Nuclear Power Growing in the South, Potential 'Last Gasp'
Unlike renewables and natural gas, which are on the rise nationally, nuclear energy faces numerous challenges that are forcing the industry to contract. However, the industry is defying that trend in one region.
According to the London-based industry analyst S&P Global Platts, nuclear power is expanding in the Southeast. A recent article published by the firm attributes that counter trend to several factors. It cites the Tennessee Valley Authority (TVA) as a prime example.
The article notes that the TVA recently announced it had ramped up its Browns Ferry Unit 3 to full power. The announcement involved the addition of 155 megawatts (MW) to the 1,155-MW unit. With two other plants of similar size slated to receive similar upgrades by next summer, the combined improvements will bring the nuclear power plant site up to more than 3,900 MW of capacity.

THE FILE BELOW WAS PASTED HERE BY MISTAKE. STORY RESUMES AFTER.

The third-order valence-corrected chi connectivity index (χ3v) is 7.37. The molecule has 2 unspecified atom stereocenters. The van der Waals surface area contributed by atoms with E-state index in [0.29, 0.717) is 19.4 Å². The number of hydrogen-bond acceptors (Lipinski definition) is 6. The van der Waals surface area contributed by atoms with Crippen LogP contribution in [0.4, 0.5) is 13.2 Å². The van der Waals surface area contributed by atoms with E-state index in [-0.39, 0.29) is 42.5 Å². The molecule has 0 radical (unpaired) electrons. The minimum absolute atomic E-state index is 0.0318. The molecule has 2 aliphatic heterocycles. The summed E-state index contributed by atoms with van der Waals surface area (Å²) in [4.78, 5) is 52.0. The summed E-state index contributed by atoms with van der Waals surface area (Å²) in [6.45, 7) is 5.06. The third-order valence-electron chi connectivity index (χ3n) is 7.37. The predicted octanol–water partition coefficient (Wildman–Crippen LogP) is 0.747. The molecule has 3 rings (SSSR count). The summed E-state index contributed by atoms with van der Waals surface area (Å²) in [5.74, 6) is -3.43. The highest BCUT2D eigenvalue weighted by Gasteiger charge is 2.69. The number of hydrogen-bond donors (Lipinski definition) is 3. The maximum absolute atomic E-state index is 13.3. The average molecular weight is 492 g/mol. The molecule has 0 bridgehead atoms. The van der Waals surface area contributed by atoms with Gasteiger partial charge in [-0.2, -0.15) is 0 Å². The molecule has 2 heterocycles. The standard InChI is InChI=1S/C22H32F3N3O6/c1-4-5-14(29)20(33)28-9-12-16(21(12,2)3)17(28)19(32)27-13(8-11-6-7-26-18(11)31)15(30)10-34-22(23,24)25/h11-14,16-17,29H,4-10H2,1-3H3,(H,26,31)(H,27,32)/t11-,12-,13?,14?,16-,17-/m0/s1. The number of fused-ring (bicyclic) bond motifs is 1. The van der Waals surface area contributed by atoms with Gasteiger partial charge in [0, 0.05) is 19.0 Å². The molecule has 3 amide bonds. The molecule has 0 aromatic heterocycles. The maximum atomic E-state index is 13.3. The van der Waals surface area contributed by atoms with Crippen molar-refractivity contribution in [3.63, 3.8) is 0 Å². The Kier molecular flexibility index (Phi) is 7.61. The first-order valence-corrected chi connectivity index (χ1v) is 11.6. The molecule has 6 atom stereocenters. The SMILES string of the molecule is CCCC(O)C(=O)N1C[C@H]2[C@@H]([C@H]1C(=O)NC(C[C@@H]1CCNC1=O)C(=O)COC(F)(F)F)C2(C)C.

According to Global Platts, the expansion of nuclear capacity will help the TVA achieve its goals of expanding low- or zero-carbon power capacity. The TVA intends to raise its zero-carbon capacity from 54 percent to 59 percent by 2027.
The research firm notes that, in the South, renewables are not as prevalent as they are in the Midwest. Natural gas capacity is also not as common. Additionally, the TVA has been shutting down its coal-fired capacity.
The situation is much different in the Mid-Atlantic, Midwest and New England states, where cheap natural gas and renewables have put nuclear power at a competitive disadvantage.
According to the Global Platts article, other industry analysts call this the “last gasp“ of the nuclear industry, increasing capacity through improvements rather than building new plants.